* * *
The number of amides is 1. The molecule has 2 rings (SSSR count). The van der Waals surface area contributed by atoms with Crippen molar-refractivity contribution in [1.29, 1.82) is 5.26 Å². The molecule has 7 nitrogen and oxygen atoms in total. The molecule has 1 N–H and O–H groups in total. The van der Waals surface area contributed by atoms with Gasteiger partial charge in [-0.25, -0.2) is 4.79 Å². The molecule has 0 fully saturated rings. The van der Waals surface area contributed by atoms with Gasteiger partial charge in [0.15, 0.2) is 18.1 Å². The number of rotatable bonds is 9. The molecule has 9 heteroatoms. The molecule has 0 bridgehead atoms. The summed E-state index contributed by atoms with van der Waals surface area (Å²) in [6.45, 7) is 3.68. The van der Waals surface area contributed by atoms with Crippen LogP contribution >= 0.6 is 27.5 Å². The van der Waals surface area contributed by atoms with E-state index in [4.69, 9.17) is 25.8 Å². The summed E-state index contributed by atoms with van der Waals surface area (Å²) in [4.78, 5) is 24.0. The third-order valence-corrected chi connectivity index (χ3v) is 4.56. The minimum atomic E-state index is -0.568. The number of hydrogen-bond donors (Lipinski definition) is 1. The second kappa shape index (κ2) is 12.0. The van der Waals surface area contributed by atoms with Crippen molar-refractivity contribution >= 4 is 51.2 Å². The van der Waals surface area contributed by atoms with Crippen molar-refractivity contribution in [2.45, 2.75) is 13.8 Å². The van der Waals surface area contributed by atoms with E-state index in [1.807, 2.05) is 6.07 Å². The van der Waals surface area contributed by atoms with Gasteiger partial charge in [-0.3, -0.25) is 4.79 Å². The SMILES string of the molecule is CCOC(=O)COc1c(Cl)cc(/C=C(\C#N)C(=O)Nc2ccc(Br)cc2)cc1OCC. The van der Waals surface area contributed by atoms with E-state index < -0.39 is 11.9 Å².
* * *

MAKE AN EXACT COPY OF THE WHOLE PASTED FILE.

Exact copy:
The number of amides is 1. The molecule has 2 rings (SSSR count). The van der Waals surface area contributed by atoms with Crippen molar-refractivity contribution in [1.29, 1.82) is 5.26 Å². The molecule has 7 nitrogen and oxygen atoms in total. The molecule has 1 N–H and O–H groups in total. The van der Waals surface area contributed by atoms with Gasteiger partial charge in [-0.25, -0.2) is 4.79 Å². The molecule has 0 fully saturated rings. The van der Waals surface area contributed by atoms with Gasteiger partial charge in [0.15, 0.2) is 18.1 Å². The number of rotatable bonds is 9. The molecule has 9 heteroatoms. The molecule has 0 bridgehead atoms. The summed E-state index contributed by atoms with van der Waals surface area (Å²) in [6.45, 7) is 3.68. The van der Waals surface area contributed by atoms with Crippen LogP contribution >= 0.6 is 27.5 Å². The van der Waals surface area contributed by atoms with E-state index in [4.69, 9.17) is 25.8 Å². The summed E-state index contributed by atoms with van der Waals surface area (Å²) in [4.78, 5) is 24.0. The third-order valence-corrected chi connectivity index (χ3v) is 4.56. The minimum atomic E-state index is -0.568. The number of hydrogen-bond donors (Lipinski definition) is 1. The second kappa shape index (κ2) is 12.0. The van der Waals surface area contributed by atoms with Crippen molar-refractivity contribution >= 4 is 51.2 Å². The van der Waals surface area contributed by atoms with Crippen molar-refractivity contribution in [2.45, 2.75) is 13.8 Å². The van der Waals surface area contributed by atoms with E-state index in [1.807, 2.05) is 6.07 Å². The van der Waals surface area contributed by atoms with Gasteiger partial charge in [-0.3, -0.25) is 4.79 Å². The SMILES string of the molecule is CCOC(=O)COc1c(Cl)cc(/C=C(\C#N)C(=O)Nc2ccc(Br)cc2)cc1OCC. The van der Waals surface area contributed by atoms with E-state index < -0.39 is 11.9 Å².